Wednesday, December 20, 2006

Egyptian Baha'is Without Rights: Public Outrage

Except for the extremist and hateful few who have called the Baha'is "microbes in the bodies of Egyptians" or screamed while holding up their Qur'an "expel them all" and "kill them all," the rest of the Egyptian public as well as the world's public have been outraged at the recent developments in the case of the Egyptian Baha'is as they were denied their due civil rights.

The extent of this disgraceful violation of basic human rights is just being grasped by the public after their gradual recovery from the initial shock induced by the verdict of Egypt's Supreme Administrative Court which, in its misguided ineptitude, has managed to dodge the real merits of the case and went on its rampage attacking the religion itself rather than dealing with the issue at hand.

As is well known, this case has nothing to do with the question of the recognition of the Baha'i Faith in Egypt. It is about the right of a group of Egyptian citizens to their constitutionally guaranteed ability to coexist with their fellow citizens and to be able to carry on with their life in peace.

Without ID Cards, as of 1 January 2007, Egyptian Baha'is will not be able to collect their salaries or pensions, get their money out of their bank accounts, register the birth of their children, vaccinate their children, obtain death certificates, inherit their dead parents or family members, obtain employment, obtain or renew a driver's license, obtain a mobile telephone, purchase a vehicle or a property, get treated in a hospital, purchase medicine from a pharmacy, admit their children to schools, enroll in a university, obtain a national draft number, travel, marry, divorce, obtain any sort of public service, obtain social services, sleep in a hotel room, graduate from a university, and the list goes on, as was best put by one of Egypt's Baha'is "it affects us from birth to death." Furthermore, without an ID card, any of these citizens can get arrested in the streets on the spot and for no reason.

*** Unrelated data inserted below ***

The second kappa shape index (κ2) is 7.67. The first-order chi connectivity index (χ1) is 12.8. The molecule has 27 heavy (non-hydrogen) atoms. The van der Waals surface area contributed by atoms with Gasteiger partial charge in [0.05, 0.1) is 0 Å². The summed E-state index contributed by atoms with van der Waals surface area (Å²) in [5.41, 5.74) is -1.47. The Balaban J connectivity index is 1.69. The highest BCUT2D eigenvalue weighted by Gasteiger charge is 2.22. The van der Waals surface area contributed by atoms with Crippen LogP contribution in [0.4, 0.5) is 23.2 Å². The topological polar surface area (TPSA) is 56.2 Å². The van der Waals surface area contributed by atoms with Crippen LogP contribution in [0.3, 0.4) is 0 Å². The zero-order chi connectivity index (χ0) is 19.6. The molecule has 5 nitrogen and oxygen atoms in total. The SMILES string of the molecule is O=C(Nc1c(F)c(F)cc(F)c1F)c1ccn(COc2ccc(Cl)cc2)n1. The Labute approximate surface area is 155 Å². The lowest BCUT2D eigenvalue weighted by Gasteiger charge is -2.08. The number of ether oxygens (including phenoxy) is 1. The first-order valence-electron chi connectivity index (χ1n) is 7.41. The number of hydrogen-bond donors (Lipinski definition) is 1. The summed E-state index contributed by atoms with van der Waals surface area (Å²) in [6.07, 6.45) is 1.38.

To say the least, the magnitude and the implications of that recent court decision are enormous. Sadly, this outcome was not at all unexpected considering the expressed bias of the court, the State Commissioner's report prepared by many of the judges sitting on the Supreme Court, and the leaks from the court to the media prior to the verdict.

Since Egypt's Supreme Administrative Court has shown, without a doubt, its utter ineptitude, its unethical bias and its clear inability to rule on a simple legal matter, showing a frightening degree of corruption and indecisiveness by avoiding the issue brought to its respected chambers, it is time for the highest levels of the government to step in and uphold its sacred responsibility to protect its own citizens and grant them their civil rights...anything less is unacceptable.